Chrysanthemum 6 & 8 Black Powder Stars

With thanks to the fine folks who put together Best of AFN II

This is an examination of the fundamental black powder compositions known as Chrysanthemum 6 & 8. A brief discussion of these compositions can be found in the Shimizu section of Fireworks Principles and Practice, by Lancaster. The formulas are reproduced below. These formulas can be seen to be essentially black powder formulas which produce a charcoal stream when made into stars because of the excess charcoal in the formulas.

Chrysanthemum 6

  • Potassium Nitrate – 58
  • Charcoal, airfloat – 35
  • Sulfur – 7
  • Dextrin – 5

Chrysanthemum 8

  • Potassium Nitrate – 52
  • Charcoal, airfloat – 42
  • Sulfur – 6
  • Dextrin – 5

Many Uses for These Fine Comps

These compositions have several useful properties. They are cheap to make and when used as a priming layer for round stars will allow the star to remain ignited at the very high ejection speeds which are usually encountered in the first fractions of a second after a round shell burst.

With the single exception of glittering stars, all my round stars have a surface coating of Chr. 6 of at least 1 mm thick to serve as a prime. Chr. 8 has a slightly lower ignitability and burning speed than Chr. 6 and will give a longer, thinner charcoal tail.

15-20% Ferrotitanium alloy 100 mesh can be added to Chr. 6 to produce a brighter blond colored tail which lingers in the sky longer. The ferrotitanium mix can also be used to make large palm trees.

Why and How I Tumble

Preparation of these compositions by single mixing of the ingredients will produce unsatisfactory results. The composition will burn slower and produce few sparks. The charcoal particles must be intimately coated with potassium nitrate to allow each particle to function as a burning ember when it is ejected from the burning star.

I achieve the necessary intimacy of mixing by using a ball mil which is nothing more than a rock tumbler with some .50 caliber lead balls thrown in. A 12 lb. tumbler is capable of handling a 2 lb. batch of composition at one time. A 24 hour tumbling period is usually sufficient.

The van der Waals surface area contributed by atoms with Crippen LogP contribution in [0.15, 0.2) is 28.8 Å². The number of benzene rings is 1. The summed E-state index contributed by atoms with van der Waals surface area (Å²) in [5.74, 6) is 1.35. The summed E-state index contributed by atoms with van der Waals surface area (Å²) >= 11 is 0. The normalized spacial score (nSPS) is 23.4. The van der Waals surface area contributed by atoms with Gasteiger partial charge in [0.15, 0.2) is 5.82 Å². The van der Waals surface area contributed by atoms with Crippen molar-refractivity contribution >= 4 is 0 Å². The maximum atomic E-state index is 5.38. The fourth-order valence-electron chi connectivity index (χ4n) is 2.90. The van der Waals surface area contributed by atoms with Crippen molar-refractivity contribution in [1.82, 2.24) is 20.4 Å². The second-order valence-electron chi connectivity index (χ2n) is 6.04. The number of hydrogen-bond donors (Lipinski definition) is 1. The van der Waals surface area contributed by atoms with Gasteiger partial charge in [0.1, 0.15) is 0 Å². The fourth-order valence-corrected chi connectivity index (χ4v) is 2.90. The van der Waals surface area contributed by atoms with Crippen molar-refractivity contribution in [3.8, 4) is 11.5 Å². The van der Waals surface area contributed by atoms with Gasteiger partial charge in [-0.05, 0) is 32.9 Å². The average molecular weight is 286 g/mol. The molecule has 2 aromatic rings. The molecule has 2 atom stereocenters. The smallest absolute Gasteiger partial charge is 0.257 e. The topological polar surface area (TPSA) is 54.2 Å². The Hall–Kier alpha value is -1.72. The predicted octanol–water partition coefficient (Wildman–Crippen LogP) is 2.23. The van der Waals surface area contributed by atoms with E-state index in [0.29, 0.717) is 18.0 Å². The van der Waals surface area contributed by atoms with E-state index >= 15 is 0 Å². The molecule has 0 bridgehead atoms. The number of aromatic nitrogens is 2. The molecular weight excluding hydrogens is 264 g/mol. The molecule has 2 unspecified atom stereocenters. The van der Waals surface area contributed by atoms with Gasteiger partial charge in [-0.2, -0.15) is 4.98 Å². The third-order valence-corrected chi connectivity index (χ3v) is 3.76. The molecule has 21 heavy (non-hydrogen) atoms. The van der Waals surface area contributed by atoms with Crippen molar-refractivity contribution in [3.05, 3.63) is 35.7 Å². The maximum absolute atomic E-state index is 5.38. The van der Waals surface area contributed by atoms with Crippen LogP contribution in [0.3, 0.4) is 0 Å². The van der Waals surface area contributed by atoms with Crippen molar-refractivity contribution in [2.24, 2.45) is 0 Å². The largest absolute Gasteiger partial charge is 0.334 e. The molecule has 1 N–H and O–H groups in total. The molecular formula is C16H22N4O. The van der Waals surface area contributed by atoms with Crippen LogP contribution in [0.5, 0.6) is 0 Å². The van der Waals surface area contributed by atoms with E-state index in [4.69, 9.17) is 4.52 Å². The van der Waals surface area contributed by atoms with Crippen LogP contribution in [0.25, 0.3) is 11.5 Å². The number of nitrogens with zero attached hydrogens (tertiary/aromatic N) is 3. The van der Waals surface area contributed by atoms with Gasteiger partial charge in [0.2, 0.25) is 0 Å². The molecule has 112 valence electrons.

These compositions are probably safer to tumble than black powder but I strongly recommend that the tumbler barrel and the composition be clean and free of any metal particles, chlorates or perchlorates to reduce the possibility of an explosion. The tumbler should be outdoors.

Important Tumbling Tips

The tumbled compositions have good burning properties but I find them unsatisfactory for immediate using in making round stars.

The extremely fine tumbler product will accrete to the surface of a wet round star but only small increments can be added in each successive layering operation during round star formation. The finished round star will take an extremely long time to dry out because of the hard compacted layers.

These difficulties can be avoided by wetting the composition with 15-20% water after it comes out of the tumblers. Then I granulate by pushing through a 12 mesh screen. I dry the granulated mix in a shallow pan for 2 days. Then the mix is put back in the tumbler and turned for just a few hours to give a product that has correct particle size distribution. The dampening also increased the intimacy of mixing by allowing the partially solubilized potassium nitrate to deposit micro crystals on the charcoal particles during the drying process.

Lacking a tumbler, a reasonable substitute for these compositions can be found by substituting commercial meal powder for the potassium nitrate. The compositions given below need not be dampened but the spark density of the tail will be somewhat reduced. See the formulations at the end of the page.

Transition Troubles

The common use of these compositions in round shells is to produce a transition from a charcoal tail to a colored core. Layering these compositions on colored cores, especially blue and purple ones, can lead to deterioration of the purity of the color. This is caused by the highly soluble potassium nitrate in the outer layer diffusing into the color core.

The only way to control this problem is to dry the stars out quickly in the sun or applying the first few increments of Chr. 6 or 8 with a 2% solution of nitrocellulose in acetone in a spray bottle as a binder. After the coated core has dried for a couple of hours, the rest of the composition can be applied with the usual water/alcohol solvent spray. The color cores will be protected from aqueous diffusion.

Applying Chr. 6 or 8 directly to a perchlorate/aluminum flitter core will not work as the mix is too cool burning to affect ignition of the high temperature ignition core. It will be necessary to use an intermediate layer of igniter composition. I usually use a mixture of Chr. 6 and perchlorate/aluminum as an intermediate layer.

Commercial Meal D Substitutions

Chrysanthemum 6

  • Meal D – 77
  • Charcoal – 23
  • Dextrin – 5

Chrysanthemum 8

  • Meal D – 69
  • Charcoal – 31
  • Dextrin – 5
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